Do Something commission promotes service and spirit


Andrew Ghazouli

ASB’s Do Something commission makes a poster for their upcoming canned food drive. “Do Something really is just trying to make Carlmont and the community a better, happier place,” said Paige Wellman, a sophomore and Do Something commissioner.

Pursuing the ambitious goal of inspiring social changes, the Associated Student Body’s (ASB) Do Something commission plans events ranging from football tailgates to blood drives at Carlmont.

As a part of the Service Council in ASB, they benefit Carlmont’s students by engaging them in activities and events on campus.

“[Do Something commission] is a body that finds activities they can organize for the student body that helps make a difference directly into the Carlmont community but also into the larger community as a whole,” said Jim Kelly, the ASB activities director.

Initially inspired by, ASB’s commission joined the global movement around five years ago. Full of motivation, they cultivate a vision of a better community they hope to help build.

As they continue to lend themselves to that ultimate goal, many Carlmont students have felt that the commission builds a sense of community through less traditional, service-oriented means, as students are brought together for events like the blood drive.

“I think it’s great to see things like the blood drive run by the Do Something commission. It really allows Carlmont to help a lot of people out in such an important way,” said Donovan Truel, a sophomore.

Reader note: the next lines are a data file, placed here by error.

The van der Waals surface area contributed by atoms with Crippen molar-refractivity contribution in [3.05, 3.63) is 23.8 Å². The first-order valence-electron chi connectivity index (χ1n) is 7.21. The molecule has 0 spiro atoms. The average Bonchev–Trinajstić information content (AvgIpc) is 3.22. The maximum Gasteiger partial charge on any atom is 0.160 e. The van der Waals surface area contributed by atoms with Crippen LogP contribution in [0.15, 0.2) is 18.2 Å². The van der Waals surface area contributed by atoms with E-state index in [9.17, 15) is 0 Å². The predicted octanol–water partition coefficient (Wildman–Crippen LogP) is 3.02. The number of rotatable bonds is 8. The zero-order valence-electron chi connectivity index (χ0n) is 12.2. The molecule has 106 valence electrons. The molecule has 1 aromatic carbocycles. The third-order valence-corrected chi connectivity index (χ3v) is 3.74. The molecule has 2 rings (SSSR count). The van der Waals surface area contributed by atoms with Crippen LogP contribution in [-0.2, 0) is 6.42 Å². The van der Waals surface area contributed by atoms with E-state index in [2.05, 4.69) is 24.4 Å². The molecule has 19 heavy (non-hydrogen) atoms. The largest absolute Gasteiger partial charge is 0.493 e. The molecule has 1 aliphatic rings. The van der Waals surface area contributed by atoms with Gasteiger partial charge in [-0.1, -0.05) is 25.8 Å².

What students often don’t see is the commitment of the commissioners who organize these events and their passion for making a difference.

“I joined Do Something because I love how it gets people involved that don’t tend to do all the spirit-type activities. It also is a really cool commission since it has a lot of freedom to plan different types of activities,” said Ryan Irwin, a junior.

In the weeks prior to the canned food drive being held from Nov. 4 to Nov. 20, the Do Something commission worked to ensure that the event will run smoothly. As they saw their plan starting to come together, their smiles radiated with optimism.

“A lot of work goes into planning all these events because there are so many small things that go into it all. We have to publicize, write reminders, coordinate with all the people involved, and a lot of other things,” Irwin said.

The commission has already completed numerous projects this year, including the blood drive, making gift bags for members of Students Offering Support, and hanging up pledge ribbons from the school-wide activity involving the novel “The Hate You Give.”

Later in the school year, the commission hopes to plan a pride celebration in June, as well as an event with the Society for the Prevention of Cruelty to Animals.

“We’re not doing this to get any kind of recognition,” Kelly said. “We’re doing it because these are things that really benefit our community and our students.”

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